PLANO -- It is a common sight throughout North Texas neighborhoods, but specifically in Plano; piles of splintered tree limbs and leaves laid across front yards and sidewalks.
On Thursday, Plano Environmental Waste crews spent time in one neighborhood picking up what Mother Nature tore down.
"This is the worst winter storm we've had in over ten years," said Robert Smouse, Plano's sustainability and environmental services manager.
There are more than 700 work orders in place for the city three weeks after a nasty ice storm tore through North Texas. It has work crews working two extra days a week and longer hours.
One of the stops on Thursday was right in front of Alex Montoya's parents home.
"You see debris everywhere, and you just wonder when it's going to be picked up," Montoya said.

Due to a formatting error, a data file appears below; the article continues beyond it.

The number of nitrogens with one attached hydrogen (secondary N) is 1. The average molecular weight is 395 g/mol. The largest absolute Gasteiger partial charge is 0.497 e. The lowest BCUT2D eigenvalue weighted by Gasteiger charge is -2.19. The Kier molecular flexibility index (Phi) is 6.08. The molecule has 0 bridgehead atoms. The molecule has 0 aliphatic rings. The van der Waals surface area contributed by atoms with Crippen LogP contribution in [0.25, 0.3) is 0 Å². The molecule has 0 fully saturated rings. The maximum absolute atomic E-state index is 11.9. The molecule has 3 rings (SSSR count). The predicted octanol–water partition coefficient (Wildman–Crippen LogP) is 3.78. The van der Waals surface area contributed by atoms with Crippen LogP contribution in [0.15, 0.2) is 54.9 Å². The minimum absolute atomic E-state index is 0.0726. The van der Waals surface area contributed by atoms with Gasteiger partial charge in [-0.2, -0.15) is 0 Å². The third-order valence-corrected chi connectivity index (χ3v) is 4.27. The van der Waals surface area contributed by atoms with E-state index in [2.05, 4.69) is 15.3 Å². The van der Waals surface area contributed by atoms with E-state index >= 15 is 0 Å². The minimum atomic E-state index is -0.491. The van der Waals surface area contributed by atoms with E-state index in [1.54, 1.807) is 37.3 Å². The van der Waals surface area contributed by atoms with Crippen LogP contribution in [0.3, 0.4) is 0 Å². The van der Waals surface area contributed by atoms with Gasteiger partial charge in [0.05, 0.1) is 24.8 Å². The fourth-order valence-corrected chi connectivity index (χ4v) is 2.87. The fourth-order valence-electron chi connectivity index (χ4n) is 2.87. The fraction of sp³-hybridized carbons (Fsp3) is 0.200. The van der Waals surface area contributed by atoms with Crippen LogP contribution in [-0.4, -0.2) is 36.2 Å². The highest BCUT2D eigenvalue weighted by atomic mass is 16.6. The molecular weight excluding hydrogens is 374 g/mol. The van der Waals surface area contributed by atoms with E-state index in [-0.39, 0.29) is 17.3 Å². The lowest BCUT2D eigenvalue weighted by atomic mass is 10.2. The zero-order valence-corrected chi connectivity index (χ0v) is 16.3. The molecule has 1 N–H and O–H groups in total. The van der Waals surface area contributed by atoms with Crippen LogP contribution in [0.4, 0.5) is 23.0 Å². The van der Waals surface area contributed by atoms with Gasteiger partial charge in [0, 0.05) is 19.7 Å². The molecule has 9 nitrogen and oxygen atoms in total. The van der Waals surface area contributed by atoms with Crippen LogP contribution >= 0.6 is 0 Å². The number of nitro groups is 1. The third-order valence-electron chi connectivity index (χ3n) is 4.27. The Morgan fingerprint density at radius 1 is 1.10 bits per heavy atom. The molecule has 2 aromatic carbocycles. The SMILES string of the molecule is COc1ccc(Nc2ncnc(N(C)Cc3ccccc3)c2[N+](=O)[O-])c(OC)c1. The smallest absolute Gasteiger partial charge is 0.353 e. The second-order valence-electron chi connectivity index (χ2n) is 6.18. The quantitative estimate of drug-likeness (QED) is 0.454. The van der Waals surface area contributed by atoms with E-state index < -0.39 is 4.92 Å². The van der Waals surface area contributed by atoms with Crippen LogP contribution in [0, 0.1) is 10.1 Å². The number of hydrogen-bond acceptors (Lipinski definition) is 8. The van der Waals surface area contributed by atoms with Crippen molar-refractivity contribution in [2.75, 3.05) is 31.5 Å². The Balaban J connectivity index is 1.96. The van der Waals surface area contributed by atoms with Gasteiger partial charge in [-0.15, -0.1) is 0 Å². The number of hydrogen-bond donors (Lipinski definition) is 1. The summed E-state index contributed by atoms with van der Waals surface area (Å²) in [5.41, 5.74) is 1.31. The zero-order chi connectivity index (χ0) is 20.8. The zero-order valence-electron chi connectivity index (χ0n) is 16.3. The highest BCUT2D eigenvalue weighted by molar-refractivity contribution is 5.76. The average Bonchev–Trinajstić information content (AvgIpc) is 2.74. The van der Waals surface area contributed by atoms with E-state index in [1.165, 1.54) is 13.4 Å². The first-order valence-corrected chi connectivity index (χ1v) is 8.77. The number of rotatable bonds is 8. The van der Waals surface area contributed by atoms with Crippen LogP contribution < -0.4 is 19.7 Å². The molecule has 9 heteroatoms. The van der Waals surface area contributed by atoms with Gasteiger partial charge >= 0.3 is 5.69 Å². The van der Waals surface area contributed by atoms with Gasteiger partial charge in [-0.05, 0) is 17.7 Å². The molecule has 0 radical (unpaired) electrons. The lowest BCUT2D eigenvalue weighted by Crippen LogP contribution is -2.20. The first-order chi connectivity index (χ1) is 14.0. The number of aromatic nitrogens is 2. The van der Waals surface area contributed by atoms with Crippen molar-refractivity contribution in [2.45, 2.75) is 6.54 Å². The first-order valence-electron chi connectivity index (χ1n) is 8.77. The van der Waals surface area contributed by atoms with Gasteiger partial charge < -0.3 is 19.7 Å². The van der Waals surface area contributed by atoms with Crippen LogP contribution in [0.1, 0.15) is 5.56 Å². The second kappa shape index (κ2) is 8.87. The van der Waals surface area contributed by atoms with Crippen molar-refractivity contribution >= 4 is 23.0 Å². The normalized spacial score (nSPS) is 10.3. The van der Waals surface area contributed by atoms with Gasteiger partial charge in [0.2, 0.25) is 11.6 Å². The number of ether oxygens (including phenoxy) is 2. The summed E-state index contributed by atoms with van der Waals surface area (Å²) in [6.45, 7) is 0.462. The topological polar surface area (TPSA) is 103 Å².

At this rate, Plano says it will take a while before it can get to all the work orders. It could even delay regular Christmas tree pickups.
Smouse said the priority right now is to clean up whatever they can the "first go-around."
"There's going to be a residual individual piles going into February... maybe even March," Smouse said.
He said people don't realize how badly Plano was hit, and asked for patience from residents as they try to cover as much ground as possible each day.
One map provided to News 8 show where the work orders are coming from. The highest concentration of downed trees and limbs came down in the central corridor of the city. All the waste is going to a grinding site on Custer Road, and from there, it will be taken to a compost operation in Melissa.
"The biggest question we cannot answer is a specific date," Smouse said. "A lot of residents want to know 'When is my material going to be picked up?'"
The waste division has even enlisted help from other departments, like parks and recreation using its chipper crews to help cut down the street piles.
For more information on storm damage collection in Plano, check out this link.